What propels you as a human being?
What are your greatest passions?
Is it quilting and painting like my wife, Sue?
Is it playing a musical instrument and writing, like me?
Is it international travel or community work or cooking?
Finding our life passion is vital to helping us as individuals learn and grow until we leave Planet Earth. For example, the great management thinker Peter Drucker wrote and spoke regularly until his nineties (he lived to age 96).
When we look at leadership, passion is an essential ingredient of a leader’s effectiveness and success. Having a broad repertoire of leadership styles is important to meet the needs of one’s followers.
And so is organizational “know-how”−the small “P” politics (how work gets done), a comprehensive understanding of the organization, and the big picture of where it is moving and the key external influences affecting it. For a leader to really achieve a high level of performance, this is next to impossible without a passion for a cause that relies on the collaborative efforts of people.
When we speak of “walls” that inhibit collaboration, we’re referring to the functional silos that separate people–physically and emotionally. At a deeper level, we may even be referring to the unconscious, shared assumptions (our mental models) that contribute to these walls.
However, there’s another level to this, and that is the personal one: what we perceive as the safe and familiar routines with which we’re accustomed. Breaking through our personal barriers to take that leap of faith to openness, inquiry and acceptance will lead to new insights and practices.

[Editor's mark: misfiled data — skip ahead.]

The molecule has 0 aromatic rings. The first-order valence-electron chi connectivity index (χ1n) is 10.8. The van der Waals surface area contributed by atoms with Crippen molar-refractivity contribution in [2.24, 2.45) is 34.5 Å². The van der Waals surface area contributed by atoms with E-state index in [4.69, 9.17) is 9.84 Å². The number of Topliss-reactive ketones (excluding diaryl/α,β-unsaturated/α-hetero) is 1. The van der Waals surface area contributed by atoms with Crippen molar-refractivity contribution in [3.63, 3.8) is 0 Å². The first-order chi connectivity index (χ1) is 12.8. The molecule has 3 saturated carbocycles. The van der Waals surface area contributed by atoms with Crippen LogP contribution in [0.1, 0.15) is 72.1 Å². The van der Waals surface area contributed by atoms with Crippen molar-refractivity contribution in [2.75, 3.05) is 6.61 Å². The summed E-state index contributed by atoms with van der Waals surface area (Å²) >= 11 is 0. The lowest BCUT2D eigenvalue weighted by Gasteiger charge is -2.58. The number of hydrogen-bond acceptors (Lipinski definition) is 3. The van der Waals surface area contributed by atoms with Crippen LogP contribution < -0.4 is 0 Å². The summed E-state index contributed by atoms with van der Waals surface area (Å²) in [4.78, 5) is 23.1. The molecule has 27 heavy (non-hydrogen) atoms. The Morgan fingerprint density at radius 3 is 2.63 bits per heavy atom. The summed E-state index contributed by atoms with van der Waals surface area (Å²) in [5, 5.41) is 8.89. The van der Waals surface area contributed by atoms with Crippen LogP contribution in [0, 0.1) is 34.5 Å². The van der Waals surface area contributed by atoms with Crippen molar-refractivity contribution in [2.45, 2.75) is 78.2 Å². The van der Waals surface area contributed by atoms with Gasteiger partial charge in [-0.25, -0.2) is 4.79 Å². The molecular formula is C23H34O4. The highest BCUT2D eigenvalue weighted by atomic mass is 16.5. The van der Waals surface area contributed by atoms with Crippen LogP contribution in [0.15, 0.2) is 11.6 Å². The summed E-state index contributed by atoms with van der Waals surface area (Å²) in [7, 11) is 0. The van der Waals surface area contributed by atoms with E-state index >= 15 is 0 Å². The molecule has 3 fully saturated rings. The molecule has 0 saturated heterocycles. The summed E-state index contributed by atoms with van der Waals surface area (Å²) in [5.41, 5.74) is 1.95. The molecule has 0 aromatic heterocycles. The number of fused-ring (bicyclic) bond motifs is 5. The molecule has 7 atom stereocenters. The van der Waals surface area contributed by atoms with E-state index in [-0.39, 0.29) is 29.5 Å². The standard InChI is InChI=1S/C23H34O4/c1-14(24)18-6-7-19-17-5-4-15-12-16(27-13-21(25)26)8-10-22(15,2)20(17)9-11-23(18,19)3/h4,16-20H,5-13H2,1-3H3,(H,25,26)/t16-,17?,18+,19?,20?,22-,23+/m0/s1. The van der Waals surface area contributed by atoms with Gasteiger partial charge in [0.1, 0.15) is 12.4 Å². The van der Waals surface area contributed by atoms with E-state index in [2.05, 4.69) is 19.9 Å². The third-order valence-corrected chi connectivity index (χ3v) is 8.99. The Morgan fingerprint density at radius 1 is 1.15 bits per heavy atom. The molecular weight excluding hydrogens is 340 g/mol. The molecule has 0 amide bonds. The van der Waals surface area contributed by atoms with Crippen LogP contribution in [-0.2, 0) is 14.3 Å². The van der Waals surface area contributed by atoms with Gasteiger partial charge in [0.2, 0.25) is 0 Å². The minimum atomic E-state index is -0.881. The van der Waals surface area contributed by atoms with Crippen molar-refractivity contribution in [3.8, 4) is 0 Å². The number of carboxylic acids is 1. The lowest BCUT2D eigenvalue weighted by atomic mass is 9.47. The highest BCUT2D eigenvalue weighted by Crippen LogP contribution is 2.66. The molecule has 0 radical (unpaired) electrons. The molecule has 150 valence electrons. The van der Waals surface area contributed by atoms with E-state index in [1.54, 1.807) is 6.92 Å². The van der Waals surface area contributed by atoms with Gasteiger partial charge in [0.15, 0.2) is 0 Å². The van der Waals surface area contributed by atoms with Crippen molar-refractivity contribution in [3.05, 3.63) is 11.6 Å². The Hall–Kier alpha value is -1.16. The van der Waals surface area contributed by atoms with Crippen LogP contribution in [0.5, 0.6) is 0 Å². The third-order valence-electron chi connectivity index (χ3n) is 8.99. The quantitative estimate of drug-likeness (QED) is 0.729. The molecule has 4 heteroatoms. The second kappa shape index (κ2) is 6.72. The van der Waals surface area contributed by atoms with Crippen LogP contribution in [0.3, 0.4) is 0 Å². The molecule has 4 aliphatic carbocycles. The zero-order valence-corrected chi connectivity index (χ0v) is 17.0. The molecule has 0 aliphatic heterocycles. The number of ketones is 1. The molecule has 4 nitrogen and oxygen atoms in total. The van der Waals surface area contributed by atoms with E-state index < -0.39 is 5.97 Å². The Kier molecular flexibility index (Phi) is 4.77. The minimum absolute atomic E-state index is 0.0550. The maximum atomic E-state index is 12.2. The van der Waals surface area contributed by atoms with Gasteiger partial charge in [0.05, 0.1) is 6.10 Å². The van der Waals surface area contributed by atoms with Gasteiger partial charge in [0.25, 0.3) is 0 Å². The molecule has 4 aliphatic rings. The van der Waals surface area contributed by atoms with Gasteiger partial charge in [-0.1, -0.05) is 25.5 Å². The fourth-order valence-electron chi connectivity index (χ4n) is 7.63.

Within the context of the web of relationships in an organization that is striving to become a learning organization, the performance outcomes are indeed impressive. This leads to further reflection and inquiry, in turn generating new knowledge and enhanced organizational performance.
To propel an organization forward, it’s not its structure and processes that are called upon. Rather, it’s the core values and purpose of the organization. The passionate leader is able to inspire and enroll her followers by sharing her passion and vision. What’s most compelling about this is that it has nothing to do with compliance. Instead, people feel part of a cause but at the same time they are free to choose.
This is an extremely important leadership lesson: the subtle yet distinct shift from compliance to enrollment. Yet to achieve this requires a very different approach to leadership. Having a burning passion is a requisite to instilling a sense of mission among one’s followers.
Reflect upon the following questions as you proceed on your own leadership journey:
1. When am I most energized?
2. How could I spend more time in this “state?”
3. How can I infect my followers, superiors and peers with my energy and enthusiasm?
4. When will I take the first step to live my passion?
You can and should shape your own future; because if you don’t someone else surely will.
– Joel Barker
Photo by J. Taggart (Lead singer of hip hop group Arrested Development)
by Jim Taggart
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